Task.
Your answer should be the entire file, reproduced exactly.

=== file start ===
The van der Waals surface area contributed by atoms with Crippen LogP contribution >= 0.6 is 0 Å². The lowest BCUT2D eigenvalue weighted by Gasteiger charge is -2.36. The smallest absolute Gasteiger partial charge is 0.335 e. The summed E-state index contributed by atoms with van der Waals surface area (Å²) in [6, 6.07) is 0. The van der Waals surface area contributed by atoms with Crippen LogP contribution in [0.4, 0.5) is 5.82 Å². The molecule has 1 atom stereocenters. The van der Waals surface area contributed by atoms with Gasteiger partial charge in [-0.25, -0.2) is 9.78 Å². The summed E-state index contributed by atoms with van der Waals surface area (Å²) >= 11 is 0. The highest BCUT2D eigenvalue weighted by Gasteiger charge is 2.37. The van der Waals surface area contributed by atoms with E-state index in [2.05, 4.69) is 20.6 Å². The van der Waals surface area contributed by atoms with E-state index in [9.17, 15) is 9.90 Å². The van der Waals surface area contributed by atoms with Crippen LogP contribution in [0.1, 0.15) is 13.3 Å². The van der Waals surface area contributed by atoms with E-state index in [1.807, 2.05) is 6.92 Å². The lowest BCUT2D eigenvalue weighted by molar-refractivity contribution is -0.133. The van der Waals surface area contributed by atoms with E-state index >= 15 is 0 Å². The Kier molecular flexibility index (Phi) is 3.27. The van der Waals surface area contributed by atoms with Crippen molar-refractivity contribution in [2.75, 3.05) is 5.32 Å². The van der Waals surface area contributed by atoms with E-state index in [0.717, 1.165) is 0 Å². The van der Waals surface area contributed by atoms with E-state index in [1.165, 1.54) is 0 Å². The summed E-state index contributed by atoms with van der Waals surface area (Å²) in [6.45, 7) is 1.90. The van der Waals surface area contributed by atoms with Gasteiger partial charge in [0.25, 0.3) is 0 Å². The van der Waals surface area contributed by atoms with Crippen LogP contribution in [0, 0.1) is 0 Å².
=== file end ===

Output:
The van der Waals surface area contributed by atoms with Crippen LogP contribution >= 0.6 is 0 Å². The lowest BCUT2D eigenvalue weighted by Gasteiger charge is -2.36. The smallest absolute Gasteiger partial charge is 0.335 e. The summed E-state index contributed by atoms with van der Waals surface area (Å²) in [6, 6.07) is 0. The van der Waals surface area contributed by atoms with Crippen LogP contribution in [0.4, 0.5) is 5.82 Å². The molecule has 1 atom stereocenters. The van der Waals surface area contributed by atoms with Gasteiger partial charge in [-0.25, -0.2) is 9.78 Å². The summed E-state index contributed by atoms with van der Waals surface area (Å²) >= 11 is 0. The highest BCUT2D eigenvalue weighted by Gasteiger charge is 2.37. The van der Waals surface area contributed by atoms with E-state index in [2.05, 4.69) is 20.6 Å². The van der Waals surface area contributed by atoms with E-state index in [9.17, 15) is 9.90 Å². The van der Waals surface area contributed by atoms with Crippen LogP contribution in [0.1, 0.15) is 13.3 Å². The van der Waals surface area contributed by atoms with E-state index in [1.807, 2.05) is 6.92 Å². The lowest BCUT2D eigenvalue weighted by molar-refractivity contribution is -0.133. The van der Waals surface area contributed by atoms with E-state index >= 15 is 0 Å². The Kier molecular flexibility index (Phi) is 3.27. The van der Waals surface area contributed by atoms with Crippen molar-refractivity contribution in [2.75, 3.05) is 5.32 Å². The van der Waals surface area contributed by atoms with E-state index in [0.717, 1.165) is 0 Å². The van der Waals surface area contributed by atoms with E-state index in [1.165, 1.54) is 0 Å². The summed E-state index contributed by atoms with van der Waals surface area (Å²) in [6.45, 7) is 1.90. The van der Waals surface area contributed by atoms with Gasteiger partial charge in [0.25, 0.3) is 0 Å². The van der Waals surface area contributed by atoms with Crippen LogP contribution in [0, 0.1) is 0 Å².